Nobody Cares What Car You Drive

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No one cares what car you drive

Your neighbors may congratulate you on that new ride in your driveway, but at best they will forget about it two seconds after seeing it, at worst they will be jealous and will find excuses to skip next year’s 4th of July BBQ.

That girl you just met at the bar? Pray she doesn’t care what car you drive. That cute guy you just met? He may feel threatened by your success if he sees you roll around in your G-Class. Your friends? They will want a ride or two, and that’s basically it.

In the end, the only thing that cares about the car you drive is your wallet. Most of the time, it ain’t happy with the car buying decisions you’ve made.

A recent share by a friend and colleague on social media got me thinking about how badly some people are willing to stretch their budget just for the privilege of driving around in a car no one will care about. Even worse, some people are willing to permanently damage their financial future simply to hit the road in a mainstream car no one, and I mean no one, will notice.

The person in question shared a post from his friend about a 2018 Toyota Corolla that was available for a lease take over. The original lease was for 60 months at 367 $ per month. The contract had… 54 months remaining!

I couldn’t help but ask what the hell was going on here. It appeared the Corolla owner was in dire financial straits and had to get rid of the car right away. There are so many things wrong with this lease, it’s hard to know where to start.

First of all, add all the payments together and you get north of $25,000. That’s just for the lease. To buy the car at the end, you’ll have to shell out another $8,000. The numbers don’t add up for a $20,000 car which means he probably has a residual loan amount added to a lease of all things.

Next, the lease lasts a full two years longer than the original base complete warranty which in Canada is 3 years or 60,000 kilometers. This is the bumper-to-bumper protection that covers the parts most likely to break on your vehicle.

The Corolla is a reliable car, sure, but I can’t imagine going a full two years with no base coverage on a leased car I don’t even own. Worse, the total allowed mileage on the lease is 120,000 kilometers which is 20,0000 more than the powertrain warranty.

Think about that for a second. You could theoretically find yourself in a position where you have to pay for major powertrain repairs costing thousands of dollars on a car that’s not yours and that you can’t sell.

The $60,000 Subaru Outback

Years ago, when I was working sales at a Subaru dealership, a young couple came in looking for an Outback. They had one kid in a stroller, and one kid walking all over the back seat of the only WRX STI we had in stock.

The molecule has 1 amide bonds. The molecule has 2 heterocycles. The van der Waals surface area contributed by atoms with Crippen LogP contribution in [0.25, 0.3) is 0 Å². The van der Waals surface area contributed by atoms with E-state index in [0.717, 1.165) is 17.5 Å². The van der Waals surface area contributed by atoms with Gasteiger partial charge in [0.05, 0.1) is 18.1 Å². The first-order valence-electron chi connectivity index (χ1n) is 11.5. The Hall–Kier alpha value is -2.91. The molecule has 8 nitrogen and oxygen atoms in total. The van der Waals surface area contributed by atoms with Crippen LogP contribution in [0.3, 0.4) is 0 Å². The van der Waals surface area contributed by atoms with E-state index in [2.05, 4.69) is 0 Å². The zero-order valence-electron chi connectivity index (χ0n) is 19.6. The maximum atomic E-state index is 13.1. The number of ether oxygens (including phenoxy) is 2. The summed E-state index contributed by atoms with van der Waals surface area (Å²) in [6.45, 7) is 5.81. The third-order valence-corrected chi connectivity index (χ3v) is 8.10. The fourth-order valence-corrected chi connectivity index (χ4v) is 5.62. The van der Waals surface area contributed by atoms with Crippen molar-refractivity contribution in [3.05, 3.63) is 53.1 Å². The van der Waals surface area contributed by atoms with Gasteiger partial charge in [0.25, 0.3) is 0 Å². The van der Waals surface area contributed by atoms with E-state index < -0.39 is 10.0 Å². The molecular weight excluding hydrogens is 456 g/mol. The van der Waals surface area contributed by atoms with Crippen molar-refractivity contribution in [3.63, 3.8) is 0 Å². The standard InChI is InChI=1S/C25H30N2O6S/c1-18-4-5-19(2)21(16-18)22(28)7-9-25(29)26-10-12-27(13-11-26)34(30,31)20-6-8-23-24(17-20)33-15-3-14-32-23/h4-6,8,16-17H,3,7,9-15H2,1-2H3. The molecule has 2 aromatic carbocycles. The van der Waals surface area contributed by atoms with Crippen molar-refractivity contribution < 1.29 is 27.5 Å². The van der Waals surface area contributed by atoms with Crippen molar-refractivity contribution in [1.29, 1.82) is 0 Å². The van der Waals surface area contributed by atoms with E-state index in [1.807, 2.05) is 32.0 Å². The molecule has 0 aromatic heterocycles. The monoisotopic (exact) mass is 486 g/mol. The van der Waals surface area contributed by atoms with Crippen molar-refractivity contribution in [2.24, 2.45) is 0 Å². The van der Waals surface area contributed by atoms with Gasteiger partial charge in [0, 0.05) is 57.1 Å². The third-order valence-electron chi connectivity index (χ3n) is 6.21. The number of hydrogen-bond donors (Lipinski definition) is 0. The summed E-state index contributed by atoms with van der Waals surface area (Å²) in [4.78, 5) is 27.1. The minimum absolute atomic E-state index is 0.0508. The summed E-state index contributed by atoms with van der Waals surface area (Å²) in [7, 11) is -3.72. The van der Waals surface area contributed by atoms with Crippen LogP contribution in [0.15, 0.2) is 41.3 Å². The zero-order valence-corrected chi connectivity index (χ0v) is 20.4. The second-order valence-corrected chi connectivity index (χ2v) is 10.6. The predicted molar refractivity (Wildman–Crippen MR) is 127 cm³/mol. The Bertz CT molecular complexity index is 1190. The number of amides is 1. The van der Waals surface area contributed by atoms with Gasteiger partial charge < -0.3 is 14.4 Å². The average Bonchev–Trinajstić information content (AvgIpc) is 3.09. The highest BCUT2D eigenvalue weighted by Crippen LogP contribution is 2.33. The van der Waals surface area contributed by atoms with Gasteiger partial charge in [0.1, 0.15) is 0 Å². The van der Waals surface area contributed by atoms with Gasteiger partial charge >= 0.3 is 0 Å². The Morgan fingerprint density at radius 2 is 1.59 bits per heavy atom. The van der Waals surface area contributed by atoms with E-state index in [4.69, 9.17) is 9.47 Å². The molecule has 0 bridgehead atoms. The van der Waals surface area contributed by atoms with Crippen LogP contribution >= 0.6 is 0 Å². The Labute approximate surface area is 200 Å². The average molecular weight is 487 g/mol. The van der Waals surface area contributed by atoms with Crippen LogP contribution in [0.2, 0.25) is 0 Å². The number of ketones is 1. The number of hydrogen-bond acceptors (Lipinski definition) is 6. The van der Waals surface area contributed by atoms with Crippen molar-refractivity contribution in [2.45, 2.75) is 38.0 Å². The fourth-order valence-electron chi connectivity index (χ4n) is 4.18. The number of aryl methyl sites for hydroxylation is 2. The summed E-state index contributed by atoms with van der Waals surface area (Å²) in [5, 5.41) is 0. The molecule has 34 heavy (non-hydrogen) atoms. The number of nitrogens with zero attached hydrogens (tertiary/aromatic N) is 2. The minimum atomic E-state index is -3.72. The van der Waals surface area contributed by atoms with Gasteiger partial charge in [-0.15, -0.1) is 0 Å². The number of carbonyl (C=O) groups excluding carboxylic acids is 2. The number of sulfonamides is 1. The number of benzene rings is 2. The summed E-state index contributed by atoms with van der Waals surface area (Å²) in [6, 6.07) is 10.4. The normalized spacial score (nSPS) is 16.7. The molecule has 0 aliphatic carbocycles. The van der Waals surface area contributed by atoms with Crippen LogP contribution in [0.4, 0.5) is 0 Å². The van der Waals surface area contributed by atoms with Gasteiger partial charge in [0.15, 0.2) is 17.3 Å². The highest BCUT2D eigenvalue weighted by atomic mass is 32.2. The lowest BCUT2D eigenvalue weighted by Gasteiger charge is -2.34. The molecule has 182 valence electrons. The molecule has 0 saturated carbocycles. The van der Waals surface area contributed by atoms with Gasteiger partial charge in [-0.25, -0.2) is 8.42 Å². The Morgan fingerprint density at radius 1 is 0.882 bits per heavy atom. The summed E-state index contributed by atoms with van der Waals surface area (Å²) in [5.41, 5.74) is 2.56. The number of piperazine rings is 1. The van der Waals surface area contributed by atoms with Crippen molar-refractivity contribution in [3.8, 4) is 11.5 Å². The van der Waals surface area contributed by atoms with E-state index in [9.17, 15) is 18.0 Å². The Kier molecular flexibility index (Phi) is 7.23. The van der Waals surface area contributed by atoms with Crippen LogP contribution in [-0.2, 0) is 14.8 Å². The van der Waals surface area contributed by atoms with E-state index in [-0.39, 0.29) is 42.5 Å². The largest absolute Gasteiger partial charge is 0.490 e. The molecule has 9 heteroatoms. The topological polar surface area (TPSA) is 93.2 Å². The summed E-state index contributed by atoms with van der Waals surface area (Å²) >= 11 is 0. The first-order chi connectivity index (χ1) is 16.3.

They were looking to trade a front-wheel drive 2009 Mazda Tribute with a manual gearbox – a real hot-ticket item if I’d ever seen one. The Tribute had less than 10,000kms and was purchased 8 months prior. They had an outstanding loan that they added to the Mazda’s loan, and overall owed about $24,000 on it.

We managed to get them $9,000 as a trade-in value. No problem they said, add the $15,000 to the Outback’s financing. Also, they could only afford $650 a month, no more.

Leasing vs Buying: Everything You Need to Know

To get this to even maybe work, we had to push the Outback to 84 months which came out to $748. Yes, I still remember all of these numbers because quite frankly, I thought I was being pranked.

They asked if we could do a full 96 months. That would bring the payment to $654 which they could afford. They couldn’t do $748 and frankly, they didn’t feel like they needed to. After all, the Kia dealership down the road was giving them a brand-new Sorento for 632 $ on 96 months.

We were talking about a base, $29,000 Subaru Outback here. Do the math, both the Sorento and Outback would have come out to over $60k.

I was a Finance student at the time (selling cars was my student job) and tried to tell them that buying a car, any car, on an 8-year term was financial suicide. Moreover, they were paying twice what the car was worth and would be under water on their loan for at least 7 years. It all fell on deaf ears.

They got their kid out of the WRX STI and drove on down to Kia. I still think about that couple to this day and wonder if they still own that Sorento. Probably not.

Chances are they rolled that loan into another loan and then another loan and now find themselves like so many consumers out there with a car loan that becomes a mortgage payment. It’s always there with no end in sight.

And for what? The pleasure of driving a new car no one cares about? The FWD Tribute probably wasn’t the greatest car in the world, but it worked for a young family. It could have worked for them.

I have to leave now as I’m heading to the hospital. Today I will know the sex of my upcoming firstborn. I haven’t met him or her yet, but one thing he or she has done so far is make me acutely aware of my financial situation and the need to make sure we stay on budget. Aside from my mortgage, I’m pretty much debt-free, but the temptation to do something stupid in regard to buying a car is always there.

I just have to remember no one cares if I’m driving a Bentley Azure or a Porsche 911. The only thing that matters is whether my wallet knows about it or not.

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